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Compendium of Evidence-Based Interventions and
Best Practices for HIV Prevention

Healthy Love

GOOD-EVIDENCE

Intervention Description

Target Population
Black Women

Goals of Intervention

  • Increase consistent condom use and other latex barriers
  • Reduce unprotected sex with male partners
  • Reduce number of sex partners
  • Increase sexual abstinence
  • Promote HIV testing and receipt of test results

Brief Description

Healthy Love is a single-session, small-group (4-15 women) intervention delivered to pre-existing groups of black women (e.g., friends, sororities) in settings of their choosing. It delivers HIV prevention information and teaches condom use skills in a highly interactive, festive, and non-judgmental manner. Healthy Love eroticizes safer sex and creates a safe space where women can connect with their sexuality in ways that are positive and self-loving, rather than shameful or degrading. Activities are designed to empower women to share their personal stories about heterosexual relationships and HIV risks, and to increase their capacity to take protective actions.  This is accomplished by helping participants improve their knowledge about transmission and prevention of HIV and other sexually transmitted infections (STIs), self efficacy for condom use and negotiation, and attitudes about HIV testing. The Healthy Love session consists of 3 modules containing an opening, 11 content-focused components, and a closing. The first 3 components provide basic information (HIV/AIDS facts, STI facts, and the Look of HIV). The remaining 8 interactive components engage group members on topics such as rating their personal risks for contracting HIV and other STIs, practicing correct male and female condom use, negotiating condom use with male partners, and demonstrating their increased knowledge concerning HIV risks and protective actions. At the end of the workshop, participants receive male and female condoms, dental dams, HIV risk reduction brochures, and information on where to obtain HIV counseling and testing services.

Theoretic Basis

  • Health belief model
  • Social cognitive theory
  • Transtheoretical model

Intervention Duration
One 3 to 4 hour session

Intervention Setting(s)
Settings of participants’ choosing including their homes, college campuses, churches, and community centers

Deliverer
Trained black female facilitator

Delivery Method(s)

  • Demonstration
  • Discussion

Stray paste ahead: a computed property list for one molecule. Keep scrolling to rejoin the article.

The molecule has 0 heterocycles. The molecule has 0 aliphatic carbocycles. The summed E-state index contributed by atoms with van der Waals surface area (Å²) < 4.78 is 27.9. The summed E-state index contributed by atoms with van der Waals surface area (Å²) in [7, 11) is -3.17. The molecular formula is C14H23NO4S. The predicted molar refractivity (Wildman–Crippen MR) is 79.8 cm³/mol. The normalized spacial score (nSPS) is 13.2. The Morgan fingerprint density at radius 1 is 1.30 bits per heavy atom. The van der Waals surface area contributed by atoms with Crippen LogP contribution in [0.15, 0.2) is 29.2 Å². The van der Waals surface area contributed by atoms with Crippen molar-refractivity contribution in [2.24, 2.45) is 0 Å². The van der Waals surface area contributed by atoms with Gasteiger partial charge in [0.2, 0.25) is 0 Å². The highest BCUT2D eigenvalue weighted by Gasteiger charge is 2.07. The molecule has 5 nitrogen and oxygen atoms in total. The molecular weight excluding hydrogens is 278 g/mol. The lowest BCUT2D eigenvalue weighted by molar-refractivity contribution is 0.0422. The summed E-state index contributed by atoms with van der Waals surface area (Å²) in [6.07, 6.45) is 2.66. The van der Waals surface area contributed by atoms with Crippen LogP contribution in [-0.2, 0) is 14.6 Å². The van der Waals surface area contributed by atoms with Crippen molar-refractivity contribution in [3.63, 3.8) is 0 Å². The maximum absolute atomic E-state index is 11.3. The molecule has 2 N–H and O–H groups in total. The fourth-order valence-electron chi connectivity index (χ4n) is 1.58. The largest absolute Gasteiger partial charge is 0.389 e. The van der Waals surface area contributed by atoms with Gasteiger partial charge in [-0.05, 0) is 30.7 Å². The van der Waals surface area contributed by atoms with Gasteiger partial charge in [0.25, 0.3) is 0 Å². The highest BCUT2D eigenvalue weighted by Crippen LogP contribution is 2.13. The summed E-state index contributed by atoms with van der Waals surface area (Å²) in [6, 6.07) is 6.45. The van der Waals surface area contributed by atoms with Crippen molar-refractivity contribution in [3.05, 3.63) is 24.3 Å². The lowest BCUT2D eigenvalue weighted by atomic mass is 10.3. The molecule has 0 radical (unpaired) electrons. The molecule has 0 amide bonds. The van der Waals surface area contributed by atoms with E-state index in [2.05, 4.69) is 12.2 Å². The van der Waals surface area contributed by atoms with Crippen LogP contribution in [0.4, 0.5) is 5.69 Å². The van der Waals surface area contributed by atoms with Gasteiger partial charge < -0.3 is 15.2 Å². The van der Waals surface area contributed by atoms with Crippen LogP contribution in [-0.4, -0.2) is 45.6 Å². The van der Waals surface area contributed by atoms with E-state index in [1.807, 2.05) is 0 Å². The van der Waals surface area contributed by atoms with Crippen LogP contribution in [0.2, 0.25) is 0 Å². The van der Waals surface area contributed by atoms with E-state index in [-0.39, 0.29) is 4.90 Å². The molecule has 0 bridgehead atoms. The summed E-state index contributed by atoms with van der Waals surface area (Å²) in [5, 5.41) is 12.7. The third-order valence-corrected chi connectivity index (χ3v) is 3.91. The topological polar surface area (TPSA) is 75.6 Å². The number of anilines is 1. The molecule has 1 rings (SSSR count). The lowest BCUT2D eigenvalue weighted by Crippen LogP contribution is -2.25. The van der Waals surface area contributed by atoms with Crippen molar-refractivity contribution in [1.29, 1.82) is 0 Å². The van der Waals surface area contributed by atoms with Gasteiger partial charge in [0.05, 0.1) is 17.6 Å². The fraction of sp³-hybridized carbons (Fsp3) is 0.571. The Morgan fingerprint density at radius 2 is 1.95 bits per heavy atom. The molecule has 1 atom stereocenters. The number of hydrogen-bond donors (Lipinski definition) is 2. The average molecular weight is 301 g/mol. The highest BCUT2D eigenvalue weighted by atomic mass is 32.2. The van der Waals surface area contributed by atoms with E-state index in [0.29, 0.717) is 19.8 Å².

• Exercises
  • Game
  • Lecture
  • Practice
  • Printed material
  • Risk reduction supplies

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Intervention Package Information

An intervention package is currently being developed by CDC’s Replicating Effective Programs (REP) Project. Please contact Dázon Dixon Diallo, SisterLove Inc., P.O. Box 10558, Atlanta, GA 30310, e-mail: ddiallo@sisterlove.org for details on intervention materials.

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Evaluation Study and Results

The original evaluation was conducted in Atlanta, Georgia between 2006 and 2007

Key Intervention Effects

  • Increased condom use

Study Sample
The baseline study sample of 313 women is characterized by the following:

  • 97% African American, 3% Caribbean, Central or South American
  • 100% Female
  • Mean age of 31.3 years, range: 18-69
  • 43.8% completed high school/GED or less

Recruitment Settings
Print media; local radio public service announcements; electronic communication; informational mailings to local AIDS service organizations, county health departments, medical clinics, and community centers; outreach at faith-based organizations and CBOs serving African immigrants, college health fairs, community events, and SisterLove-sponsored activities

Eligibility Criteria
Women were eligible if they were self-identified as black, at least 18 years of age, English speakers, not pregnant or planning to become pregnant in the next 6 months, had not participated in a group-level HIV prevention intervention in the past 6 months, and did not have religious beliefs that prohibit male or female condom use.

Assignment Method